10) And a last tidbit I almost forgot: A most beloved activity here (especially for Rilla and me) is to listen to audiobooks while sketching. Many of my happiest hours have been spent this way. We’re especially fond of Roald Dahl while drawing. Nobody brings on the whimsy like Dahl.


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16 Reponses | Comments Feed
  1. Kim says:

    Thank you so much Melissa. I am so inspired. Thank you for your recommendations and suggestions.

  2. Penny says:

    So very inspiring- your drawings are amazing!

  3. Kortney says:

    Where to begin?

    Well, that *cousin* of yours…she’s a beauty. I love her eyes and wistful smile.

    And Cathy Johnson videos? Though she was my first entry into this world of art-making and read so many of her books, I’ve never watched them before. Rilla is right–she is so gentle + wise!

    And thanks for the link to the Beerhorst interview. That sent me down a few rabbit trails. I found myself thinking of them all through the night.

    So happy that you’ve shared your fine work.

    • Melissa Wiley says:

      Thank you! 🙂

      I loved what Rick Beerhorst said about how their lifestyle (two artists homeschooling six kids) feels a bit like taking a Franciscan vow of poverty. Lordy can I relate to that. 🙂 And he, too, spoke to the zest kids take in watching a parent work at learning a new skill. It was almost uncanny—he echoed exactly what Rose and Beanie have said to me.

  4. Kortney says:

    Oh and the brown watercolor pencil! I’ve been using a non-photo blue pencil per Lynda Barry’s recommendation. And liking it for all the same reasons.

    • Melissa Wiley says:

      I was thinking about trying a blue or gray watercolor pencil–I think the shadow effect might work even better that way. The brown sometimes muddies the color. But there’s something about sketching in that sort of sepia tone that soothes me, takes me to a mental place of not caring about outcome, just enjoying the process.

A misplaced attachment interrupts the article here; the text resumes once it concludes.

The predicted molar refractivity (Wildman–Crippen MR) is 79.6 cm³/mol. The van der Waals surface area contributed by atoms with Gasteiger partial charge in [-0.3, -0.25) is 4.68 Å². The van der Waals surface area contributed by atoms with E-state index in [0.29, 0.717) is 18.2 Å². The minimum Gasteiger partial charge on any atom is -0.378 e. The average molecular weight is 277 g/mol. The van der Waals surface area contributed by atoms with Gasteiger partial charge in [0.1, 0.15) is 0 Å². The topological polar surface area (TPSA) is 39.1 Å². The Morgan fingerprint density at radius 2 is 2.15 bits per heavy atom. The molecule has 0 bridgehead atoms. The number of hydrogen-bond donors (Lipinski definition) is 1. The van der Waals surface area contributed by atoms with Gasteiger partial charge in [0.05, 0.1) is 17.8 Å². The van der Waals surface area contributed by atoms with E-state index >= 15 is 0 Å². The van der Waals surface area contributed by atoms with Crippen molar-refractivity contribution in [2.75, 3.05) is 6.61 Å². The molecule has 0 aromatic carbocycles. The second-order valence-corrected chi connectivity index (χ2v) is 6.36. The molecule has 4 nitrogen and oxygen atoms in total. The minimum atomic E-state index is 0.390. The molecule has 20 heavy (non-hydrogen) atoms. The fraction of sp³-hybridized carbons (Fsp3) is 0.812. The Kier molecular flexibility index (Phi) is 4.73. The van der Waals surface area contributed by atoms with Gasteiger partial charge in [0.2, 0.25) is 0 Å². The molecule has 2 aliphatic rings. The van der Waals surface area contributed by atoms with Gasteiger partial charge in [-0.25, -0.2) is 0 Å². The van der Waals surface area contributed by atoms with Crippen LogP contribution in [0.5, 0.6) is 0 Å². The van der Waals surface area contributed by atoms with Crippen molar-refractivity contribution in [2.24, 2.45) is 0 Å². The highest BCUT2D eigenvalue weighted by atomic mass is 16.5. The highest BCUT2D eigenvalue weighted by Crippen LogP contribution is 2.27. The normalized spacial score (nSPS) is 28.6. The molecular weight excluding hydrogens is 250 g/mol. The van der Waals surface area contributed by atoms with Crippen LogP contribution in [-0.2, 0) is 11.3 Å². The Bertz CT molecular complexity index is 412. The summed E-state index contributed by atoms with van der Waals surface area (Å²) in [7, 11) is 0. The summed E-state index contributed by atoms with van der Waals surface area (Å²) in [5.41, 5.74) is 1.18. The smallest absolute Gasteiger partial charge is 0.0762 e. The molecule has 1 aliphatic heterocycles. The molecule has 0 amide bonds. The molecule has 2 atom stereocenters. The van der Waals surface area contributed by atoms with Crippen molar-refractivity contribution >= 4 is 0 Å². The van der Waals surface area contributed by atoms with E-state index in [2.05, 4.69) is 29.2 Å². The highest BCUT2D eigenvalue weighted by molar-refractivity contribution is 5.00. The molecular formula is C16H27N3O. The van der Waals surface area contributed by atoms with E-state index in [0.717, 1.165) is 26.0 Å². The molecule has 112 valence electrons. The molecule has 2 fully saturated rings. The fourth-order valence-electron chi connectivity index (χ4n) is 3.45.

5. Melissa Wiley says:

    P.S. I added a link to an Andrea Joseph video—her staggering ability to do complex shading with ball-point pen—under the art supplies drawing. It’s a good reminder of how even the most humble, inexpensive implement is enough.

  6. sarah says:

    I love your pictures. I definitely agree with you that quality tools make all the difference and as much as possible you should buy one good thing rather than five cheap things. On the other hand, cheap paper can be a good thing for the artist who wants to practice without feeling obliged to do something serious because the paper is so expensive.

    • Melissa Wiley says:

      Great point! I have a cheap spiral notebook I use for daily household chore tracking, insurance phone call logs, etc, and I doodle in it constantly–especially lately, lots of practice techniques from drawing videos and lessons. It’s very liberating. No stress over mistakes.

  7. Hanni says:

    How old did you start doing this with your kids?

    • Melissa Wiley says:

      From the time they were tiny, they’ve done a lot of watercolors. By age three they were able to get themselves set up–placemats, paint, and paper all in one low drawer for easy access. I would get them a cup of water for cleaning the brush and a paper towel to blot it on. By age five, they’re doing that part independently too. My goal was to be able to say “Sure, you can paint now!” as often as possible.

      Rilla (age 8) started her art journal when I did, last fall. But she had been through several sketchbooks of her own by that point. I look for them on sale at Michael’s or elsewhere, so I always have one stashed away. Stubby Pencil Studio also makes great recycled sketchbooks in a good size for kids. (I like them too.)

      • Hanni says:

        Thanks so much. My daughter is 4 and she draws all day long so I’m trying to figure out if there are some things I can do to encourage her in what she loves. She loves to do watercolor painting too. Ikea makes really good watercolors. They are around $7 but come with a little case to carry the two cups, 2 brushes. The colors are so vibrant.

        Also, what kind of bag do you use for your art bag? The green one? It looks so nice and useful.

  8. Donna Boucher says:

    I love this post. You have encouraged and inspired me!!
    Thank you!

  9. pamela says:

    I came over here from Donna’s site and was so thrilled to find some great little links to get the creative juices flowing. Kudos to you for showing your children the beauty of art and “seeing the little things.” I am off to make my own little watercolor palette. Here is a super fun idea for transport. Enjoy!